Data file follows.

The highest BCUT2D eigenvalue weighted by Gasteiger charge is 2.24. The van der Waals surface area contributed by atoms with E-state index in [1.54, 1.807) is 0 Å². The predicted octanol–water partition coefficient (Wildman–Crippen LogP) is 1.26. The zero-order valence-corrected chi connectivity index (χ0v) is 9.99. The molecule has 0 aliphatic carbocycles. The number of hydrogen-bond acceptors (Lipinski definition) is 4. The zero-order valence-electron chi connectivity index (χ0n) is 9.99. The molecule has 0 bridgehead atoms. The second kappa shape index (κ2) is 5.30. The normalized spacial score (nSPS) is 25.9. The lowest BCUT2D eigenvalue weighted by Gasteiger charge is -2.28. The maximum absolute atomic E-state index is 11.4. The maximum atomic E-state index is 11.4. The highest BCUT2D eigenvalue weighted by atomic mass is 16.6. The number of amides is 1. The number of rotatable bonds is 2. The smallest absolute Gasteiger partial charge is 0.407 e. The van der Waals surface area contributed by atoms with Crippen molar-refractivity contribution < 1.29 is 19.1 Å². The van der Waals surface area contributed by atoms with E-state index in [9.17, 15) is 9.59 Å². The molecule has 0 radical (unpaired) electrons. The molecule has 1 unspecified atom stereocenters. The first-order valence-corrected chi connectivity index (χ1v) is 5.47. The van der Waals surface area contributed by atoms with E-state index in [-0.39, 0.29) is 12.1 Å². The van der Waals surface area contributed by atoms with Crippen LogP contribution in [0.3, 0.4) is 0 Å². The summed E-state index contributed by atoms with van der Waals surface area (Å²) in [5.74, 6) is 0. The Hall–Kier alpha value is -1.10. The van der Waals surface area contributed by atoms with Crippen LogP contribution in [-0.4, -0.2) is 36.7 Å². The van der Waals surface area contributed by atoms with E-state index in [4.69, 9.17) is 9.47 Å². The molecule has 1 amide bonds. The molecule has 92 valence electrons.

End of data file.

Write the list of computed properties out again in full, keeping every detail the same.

The highest BCUT2D eigenvalue weighted by Gasteiger charge is 2.24. The van der Waals surface area contributed by atoms with E-state index in [1.54, 1.807) is 0 Å². The predicted octanol–water partition coefficient (Wildman–Crippen LogP) is 1.26. The zero-order valence-corrected chi connectivity index (χ0v) is 9.99. The molecule has 0 aliphatic carbocycles. The number of hydrogen-bond acceptors (Lipinski definition) is 4. The zero-order valence-electron chi connectivity index (χ0n) is 9.99. The molecule has 0 bridgehead atoms. The second kappa shape index (κ2) is 5.30. The normalized spacial score (nSPS) is 25.9. The lowest BCUT2D eigenvalue weighted by Gasteiger charge is -2.28. The maximum absolute atomic E-state index is 11.4. The maximum atomic E-state index is 11.4. The highest BCUT2D eigenvalue weighted by atomic mass is 16.6. The number of amides is 1. The number of rotatable bonds is 2. The smallest absolute Gasteiger partial charge is 0.407 e. The van der Waals surface area contributed by atoms with Crippen molar-refractivity contribution < 1.29 is 19.1 Å². The van der Waals surface area contributed by atoms with E-state index in [9.17, 15) is 9.59 Å². The molecule has 0 radical (unpaired) electrons. The molecule has 1 unspecified atom stereocenters. The first-order valence-corrected chi connectivity index (χ1v) is 5.47. The van der Waals surface area contributed by atoms with E-state index in [-0.39, 0.29) is 12.1 Å². The van der Waals surface area contributed by atoms with Crippen LogP contribution in [0.3, 0.4) is 0 Å². The summed E-state index contributed by atoms with van der Waals surface area (Å²) in [5.74, 6) is 0. The Hall–Kier alpha value is -1.10. The van der Waals surface area contributed by atoms with Crippen LogP contribution in [-0.4, -0.2) is 36.7 Å². The van der Waals surface area contributed by atoms with E-state index in [4.69, 9.17) is 9.47 Å². The molecule has 1 amide bonds. The molecule has 92 valence electrons.